Somehow, the bond market managed to end the week at 2.084% (10yr yield) which is exactly where it ended last week. In all my years of market-watching, I’ve never seen a sharp weekly (like the one we just had in late May) at the end of a sharp multi-month rally give way to 2 straight weeks of fairly flat trading in bonds. To say that this raises the risk of a very big breakout very soon would be an understatement.
Today’s data was no help in sussing out the direction of such a breakout. Strongly positive revisions to last month’s Retail Sales numbers put only modest pressure on bonds early this morning. A huge drop in consumers’ 5yr inflation expectations pushed back in the other direction by about as much at 10am. The rest of the day was spent moving perfectly sideways.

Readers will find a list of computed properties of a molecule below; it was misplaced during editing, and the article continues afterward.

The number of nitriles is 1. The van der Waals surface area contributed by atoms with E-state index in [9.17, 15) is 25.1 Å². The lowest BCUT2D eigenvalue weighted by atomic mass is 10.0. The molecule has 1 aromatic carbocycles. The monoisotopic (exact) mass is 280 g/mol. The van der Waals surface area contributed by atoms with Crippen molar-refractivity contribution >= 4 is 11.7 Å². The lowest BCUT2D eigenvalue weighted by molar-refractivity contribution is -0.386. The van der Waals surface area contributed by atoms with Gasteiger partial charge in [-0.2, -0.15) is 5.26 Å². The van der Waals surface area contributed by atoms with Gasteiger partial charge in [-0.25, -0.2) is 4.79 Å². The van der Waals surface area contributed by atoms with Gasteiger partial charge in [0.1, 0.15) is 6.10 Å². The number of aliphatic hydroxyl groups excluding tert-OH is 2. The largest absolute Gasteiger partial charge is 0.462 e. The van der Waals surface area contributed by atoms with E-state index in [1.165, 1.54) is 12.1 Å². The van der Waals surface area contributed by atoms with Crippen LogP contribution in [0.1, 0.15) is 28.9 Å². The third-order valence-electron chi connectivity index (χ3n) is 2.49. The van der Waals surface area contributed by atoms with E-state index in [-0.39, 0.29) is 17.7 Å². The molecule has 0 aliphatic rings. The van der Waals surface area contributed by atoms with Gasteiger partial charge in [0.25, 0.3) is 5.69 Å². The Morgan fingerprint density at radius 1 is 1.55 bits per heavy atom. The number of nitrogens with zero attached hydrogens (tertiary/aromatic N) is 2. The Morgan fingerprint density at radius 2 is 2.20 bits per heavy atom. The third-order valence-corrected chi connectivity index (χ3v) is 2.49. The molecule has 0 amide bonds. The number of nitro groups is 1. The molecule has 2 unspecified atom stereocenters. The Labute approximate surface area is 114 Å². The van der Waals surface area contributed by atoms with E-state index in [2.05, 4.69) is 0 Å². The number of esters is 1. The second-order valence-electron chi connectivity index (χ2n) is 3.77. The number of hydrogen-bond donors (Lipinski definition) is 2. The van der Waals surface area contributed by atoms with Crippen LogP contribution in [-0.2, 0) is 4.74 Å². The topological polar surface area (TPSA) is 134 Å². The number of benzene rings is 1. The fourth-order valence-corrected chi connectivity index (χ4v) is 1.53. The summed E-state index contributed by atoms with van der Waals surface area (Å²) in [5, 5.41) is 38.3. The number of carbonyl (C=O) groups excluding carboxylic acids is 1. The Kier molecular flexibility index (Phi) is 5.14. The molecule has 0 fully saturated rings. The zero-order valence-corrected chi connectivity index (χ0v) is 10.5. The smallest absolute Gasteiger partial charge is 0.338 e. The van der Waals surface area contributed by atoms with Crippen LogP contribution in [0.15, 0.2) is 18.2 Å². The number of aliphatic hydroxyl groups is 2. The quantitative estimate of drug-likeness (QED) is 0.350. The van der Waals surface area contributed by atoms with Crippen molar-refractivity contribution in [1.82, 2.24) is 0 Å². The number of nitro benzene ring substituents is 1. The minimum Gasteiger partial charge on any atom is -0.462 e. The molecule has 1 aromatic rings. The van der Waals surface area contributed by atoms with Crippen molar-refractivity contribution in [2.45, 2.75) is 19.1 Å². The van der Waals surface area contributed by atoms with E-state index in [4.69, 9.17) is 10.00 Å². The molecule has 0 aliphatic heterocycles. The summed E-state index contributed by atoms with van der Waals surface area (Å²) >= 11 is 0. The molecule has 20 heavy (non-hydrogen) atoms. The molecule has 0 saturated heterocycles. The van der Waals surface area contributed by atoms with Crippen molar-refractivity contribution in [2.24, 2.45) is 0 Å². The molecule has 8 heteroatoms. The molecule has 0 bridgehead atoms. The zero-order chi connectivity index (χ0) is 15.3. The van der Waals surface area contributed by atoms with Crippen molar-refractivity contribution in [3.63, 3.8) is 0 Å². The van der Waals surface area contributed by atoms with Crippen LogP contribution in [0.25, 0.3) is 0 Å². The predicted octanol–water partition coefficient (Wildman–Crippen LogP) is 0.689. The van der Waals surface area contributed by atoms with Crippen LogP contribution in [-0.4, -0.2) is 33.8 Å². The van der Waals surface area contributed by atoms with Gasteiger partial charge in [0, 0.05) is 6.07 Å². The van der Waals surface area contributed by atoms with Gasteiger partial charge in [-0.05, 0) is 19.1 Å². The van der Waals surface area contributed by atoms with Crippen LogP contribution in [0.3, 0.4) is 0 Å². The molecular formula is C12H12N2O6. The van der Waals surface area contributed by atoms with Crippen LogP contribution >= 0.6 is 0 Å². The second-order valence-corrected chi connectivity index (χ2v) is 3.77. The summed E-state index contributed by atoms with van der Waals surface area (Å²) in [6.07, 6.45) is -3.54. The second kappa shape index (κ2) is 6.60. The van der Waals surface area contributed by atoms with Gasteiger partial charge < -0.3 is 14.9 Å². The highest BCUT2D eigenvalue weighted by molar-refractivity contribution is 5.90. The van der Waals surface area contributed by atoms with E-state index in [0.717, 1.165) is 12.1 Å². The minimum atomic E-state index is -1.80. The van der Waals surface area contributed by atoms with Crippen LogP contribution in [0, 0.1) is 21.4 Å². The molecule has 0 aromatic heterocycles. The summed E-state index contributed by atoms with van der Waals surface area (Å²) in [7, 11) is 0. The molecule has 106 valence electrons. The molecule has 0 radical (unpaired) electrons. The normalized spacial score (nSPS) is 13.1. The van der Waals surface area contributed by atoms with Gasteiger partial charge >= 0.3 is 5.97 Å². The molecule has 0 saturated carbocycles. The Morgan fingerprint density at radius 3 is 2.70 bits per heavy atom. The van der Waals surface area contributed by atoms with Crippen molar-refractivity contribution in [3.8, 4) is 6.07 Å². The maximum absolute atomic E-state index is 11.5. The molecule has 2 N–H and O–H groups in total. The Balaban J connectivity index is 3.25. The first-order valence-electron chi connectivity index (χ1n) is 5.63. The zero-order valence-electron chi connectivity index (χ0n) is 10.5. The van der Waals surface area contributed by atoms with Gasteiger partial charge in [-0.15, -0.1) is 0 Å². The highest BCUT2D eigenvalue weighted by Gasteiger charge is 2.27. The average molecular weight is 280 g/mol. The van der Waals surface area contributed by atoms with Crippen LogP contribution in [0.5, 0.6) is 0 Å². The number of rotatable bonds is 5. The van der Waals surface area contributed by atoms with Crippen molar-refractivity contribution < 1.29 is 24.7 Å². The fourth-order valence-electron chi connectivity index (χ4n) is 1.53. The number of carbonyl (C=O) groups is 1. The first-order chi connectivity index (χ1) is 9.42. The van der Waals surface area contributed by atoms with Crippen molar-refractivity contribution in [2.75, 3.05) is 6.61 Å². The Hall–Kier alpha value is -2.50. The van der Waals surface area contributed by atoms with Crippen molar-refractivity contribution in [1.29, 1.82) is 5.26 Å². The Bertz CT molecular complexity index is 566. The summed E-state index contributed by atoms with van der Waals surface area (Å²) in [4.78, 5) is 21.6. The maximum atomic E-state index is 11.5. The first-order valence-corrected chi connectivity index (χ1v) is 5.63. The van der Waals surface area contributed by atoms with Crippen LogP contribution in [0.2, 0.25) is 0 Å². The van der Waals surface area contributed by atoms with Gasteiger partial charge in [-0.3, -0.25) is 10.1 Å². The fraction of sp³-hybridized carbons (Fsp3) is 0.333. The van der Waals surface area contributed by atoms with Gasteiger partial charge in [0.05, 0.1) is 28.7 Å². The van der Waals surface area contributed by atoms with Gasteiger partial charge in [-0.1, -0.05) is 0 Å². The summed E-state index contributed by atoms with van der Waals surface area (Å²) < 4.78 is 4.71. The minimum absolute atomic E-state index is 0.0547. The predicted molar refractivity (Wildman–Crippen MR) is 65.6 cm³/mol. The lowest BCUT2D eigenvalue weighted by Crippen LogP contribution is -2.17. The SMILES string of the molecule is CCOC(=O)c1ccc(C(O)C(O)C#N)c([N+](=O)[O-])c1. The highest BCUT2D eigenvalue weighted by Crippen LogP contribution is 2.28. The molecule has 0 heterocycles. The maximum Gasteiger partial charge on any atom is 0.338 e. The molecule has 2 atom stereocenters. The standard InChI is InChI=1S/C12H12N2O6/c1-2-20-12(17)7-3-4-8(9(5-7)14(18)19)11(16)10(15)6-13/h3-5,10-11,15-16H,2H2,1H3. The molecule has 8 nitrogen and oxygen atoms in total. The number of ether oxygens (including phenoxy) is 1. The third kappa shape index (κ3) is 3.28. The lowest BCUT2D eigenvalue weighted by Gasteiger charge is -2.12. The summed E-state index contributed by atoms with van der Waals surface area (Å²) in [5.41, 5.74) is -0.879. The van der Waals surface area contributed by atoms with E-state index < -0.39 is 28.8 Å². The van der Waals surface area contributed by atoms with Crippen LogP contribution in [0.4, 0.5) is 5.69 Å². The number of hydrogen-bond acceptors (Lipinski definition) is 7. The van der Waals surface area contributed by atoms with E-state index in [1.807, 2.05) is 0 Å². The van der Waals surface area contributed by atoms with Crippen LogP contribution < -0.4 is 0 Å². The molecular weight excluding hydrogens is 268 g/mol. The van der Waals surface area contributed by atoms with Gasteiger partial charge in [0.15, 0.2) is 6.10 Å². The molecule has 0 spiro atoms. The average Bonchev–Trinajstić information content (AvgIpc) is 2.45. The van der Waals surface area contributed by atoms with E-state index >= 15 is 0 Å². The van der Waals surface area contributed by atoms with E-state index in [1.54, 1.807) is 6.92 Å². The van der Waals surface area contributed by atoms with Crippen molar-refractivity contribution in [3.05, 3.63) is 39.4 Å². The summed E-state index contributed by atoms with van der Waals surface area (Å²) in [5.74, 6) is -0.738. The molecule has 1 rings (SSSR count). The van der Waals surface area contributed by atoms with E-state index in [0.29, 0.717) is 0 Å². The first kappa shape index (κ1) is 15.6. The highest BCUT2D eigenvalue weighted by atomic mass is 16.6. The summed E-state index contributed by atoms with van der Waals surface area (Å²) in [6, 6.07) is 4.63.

When it comes to looking to the future in anticipation of the catalyst for a range breakout, next Wednesday’s Fed announcement is probably the only game in town–at least when it comes to market movers that are scheduled in advance. If that doesn’t do the trick, we’ll move on to discuss the G20 summit (trade war stuff) and then the first week of data in July (was that weak NFP reading a fluke?).